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May 19, 2011 by · 1 Comment 

Gainsbourg, Von Trier, Dunst at Cannes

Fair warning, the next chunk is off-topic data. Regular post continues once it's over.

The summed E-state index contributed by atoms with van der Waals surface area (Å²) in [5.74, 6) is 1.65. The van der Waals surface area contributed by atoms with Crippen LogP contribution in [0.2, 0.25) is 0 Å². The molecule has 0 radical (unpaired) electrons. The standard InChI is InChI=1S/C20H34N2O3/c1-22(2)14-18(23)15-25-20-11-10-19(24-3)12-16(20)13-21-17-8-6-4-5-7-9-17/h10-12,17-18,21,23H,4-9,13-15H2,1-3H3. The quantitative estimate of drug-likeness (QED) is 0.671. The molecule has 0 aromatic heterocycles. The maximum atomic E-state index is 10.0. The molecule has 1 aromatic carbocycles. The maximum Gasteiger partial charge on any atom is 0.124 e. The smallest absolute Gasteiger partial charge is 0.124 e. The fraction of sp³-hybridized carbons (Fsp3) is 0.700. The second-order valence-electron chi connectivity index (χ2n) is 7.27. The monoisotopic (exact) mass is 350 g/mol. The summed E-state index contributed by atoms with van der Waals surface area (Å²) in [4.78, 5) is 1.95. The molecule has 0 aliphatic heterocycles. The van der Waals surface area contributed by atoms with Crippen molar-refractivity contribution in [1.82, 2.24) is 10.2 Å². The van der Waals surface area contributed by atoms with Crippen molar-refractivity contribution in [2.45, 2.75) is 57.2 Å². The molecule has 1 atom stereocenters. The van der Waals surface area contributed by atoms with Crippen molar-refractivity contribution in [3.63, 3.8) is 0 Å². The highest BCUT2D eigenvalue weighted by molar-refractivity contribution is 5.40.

The Cannes Film Festival today (Thursday) declared Danish director Lars Von Trier “persona non grata” effective immediately following his joking remarks at a news conference on Wednesday that he was a Nazi with an understanding of Hitler. The festival’s board said that while it offers artists “an exceptional forum to present their works and defend freedom of expression” Von Trier had used the forum “to express comments that are unacceptable, intolerable, and contrary to the ideals of humanity and generosity that preside over the very existence of the Festival.” Von Trier, who won Cannes’ top prize, the Palme d’Or, in 2000 for his Dancer in the Dark, had been on a comedic riff throughout the news conference, which followed a screening of his latest film, Melancholia. When a reporter asked about his plans for his next film, he quipped that it would be a porno film featuring his two stars in Melancholia, Kirsten Dunst and Charlotte Gainsbourg, who were seated next to him. “It will be three hours long,” he announced. His remarks about being a Nazi and sympathizing with Hitler were no doubt intended to be an outrageous goof as well — but in Europe public figures joke about Hitler at their peril. Chaplin’s The Great Dictator was, of course, banned in Germany during World War II but also for many years after the war, and Mel Brooks’s film The Producers was never released in Germany — or most of Europe — presumably because of its “Springtime for Hitler” show-within-a-show. (The stage version was presented in Berlin in 2009 and became a hit.)